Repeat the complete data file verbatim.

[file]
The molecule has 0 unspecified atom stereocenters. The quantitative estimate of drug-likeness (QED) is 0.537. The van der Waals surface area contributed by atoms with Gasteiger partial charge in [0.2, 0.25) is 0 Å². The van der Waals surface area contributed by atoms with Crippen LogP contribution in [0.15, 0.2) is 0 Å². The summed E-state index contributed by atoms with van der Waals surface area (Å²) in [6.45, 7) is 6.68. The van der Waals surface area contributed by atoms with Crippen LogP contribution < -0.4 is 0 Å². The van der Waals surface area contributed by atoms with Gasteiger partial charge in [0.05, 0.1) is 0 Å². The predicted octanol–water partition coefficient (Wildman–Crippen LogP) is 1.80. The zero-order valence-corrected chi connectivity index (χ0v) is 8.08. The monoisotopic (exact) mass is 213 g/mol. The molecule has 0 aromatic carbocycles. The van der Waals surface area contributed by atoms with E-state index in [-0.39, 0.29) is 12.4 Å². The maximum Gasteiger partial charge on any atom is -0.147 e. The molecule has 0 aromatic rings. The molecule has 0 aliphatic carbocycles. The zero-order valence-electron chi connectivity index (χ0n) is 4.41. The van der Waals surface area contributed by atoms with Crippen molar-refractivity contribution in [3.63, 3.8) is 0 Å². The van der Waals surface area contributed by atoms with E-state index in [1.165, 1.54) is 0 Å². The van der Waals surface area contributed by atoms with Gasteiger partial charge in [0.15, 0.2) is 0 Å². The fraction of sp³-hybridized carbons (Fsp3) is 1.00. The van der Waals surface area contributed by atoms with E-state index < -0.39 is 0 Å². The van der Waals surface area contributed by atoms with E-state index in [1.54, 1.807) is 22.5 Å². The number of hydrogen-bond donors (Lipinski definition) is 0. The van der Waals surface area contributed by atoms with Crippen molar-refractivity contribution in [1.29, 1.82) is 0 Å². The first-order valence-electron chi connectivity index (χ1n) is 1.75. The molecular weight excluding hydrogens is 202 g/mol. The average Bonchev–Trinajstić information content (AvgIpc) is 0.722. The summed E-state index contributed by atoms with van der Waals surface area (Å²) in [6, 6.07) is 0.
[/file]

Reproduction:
The molecule has 0 unspecified atom stereocenters. The quantitative estimate of drug-likeness (QED) is 0.537. The van der Waals surface area contributed by atoms with Gasteiger partial charge in [0.2, 0.25) is 0 Å². The van der Waals surface area contributed by atoms with Crippen LogP contribution in [0.15, 0.2) is 0 Å². The summed E-state index contributed by atoms with van der Waals surface area (Å²) in [6.45, 7) is 6.68. The van der Waals surface area contributed by atoms with Crippen LogP contribution < -0.4 is 0 Å². The van der Waals surface area contributed by atoms with Gasteiger partial charge in [0.05, 0.1) is 0 Å². The predicted octanol–water partition coefficient (Wildman–Crippen LogP) is 1.80. The zero-order valence-corrected chi connectivity index (χ0v) is 8.08. The monoisotopic (exact) mass is 213 g/mol. The molecule has 0 aromatic carbocycles. The van der Waals surface area contributed by atoms with E-state index in [-0.39, 0.29) is 12.4 Å². The maximum Gasteiger partial charge on any atom is -0.147 e. The molecule has 0 aromatic rings. The molecule has 0 aliphatic carbocycles. The zero-order valence-electron chi connectivity index (χ0n) is 4.41. The van der Waals surface area contributed by atoms with Crippen molar-refractivity contribution in [3.63, 3.8) is 0 Å². The van der Waals surface area contributed by atoms with E-state index in [1.165, 1.54) is 0 Å². The van der Waals surface area contributed by atoms with Gasteiger partial charge in [0.15, 0.2) is 0 Å². The fraction of sp³-hybridized carbons (Fsp3) is 1.00. The van der Waals surface area contributed by atoms with E-state index < -0.39 is 0 Å². The van der Waals surface area contributed by atoms with E-state index in [1.54, 1.807) is 22.5 Å². The number of hydrogen-bond donors (Lipinski definition) is 0. The van der Waals surface area contributed by atoms with Crippen molar-refractivity contribution in [1.29, 1.82) is 0 Å². The first-order valence-electron chi connectivity index (χ1n) is 1.75. The molecular weight excluding hydrogens is 202 g/mol. The average Bonchev–Trinajstić information content (AvgIpc) is 0.722. The summed E-state index contributed by atoms with van der Waals surface area (Å²) in [6, 6.07) is 0.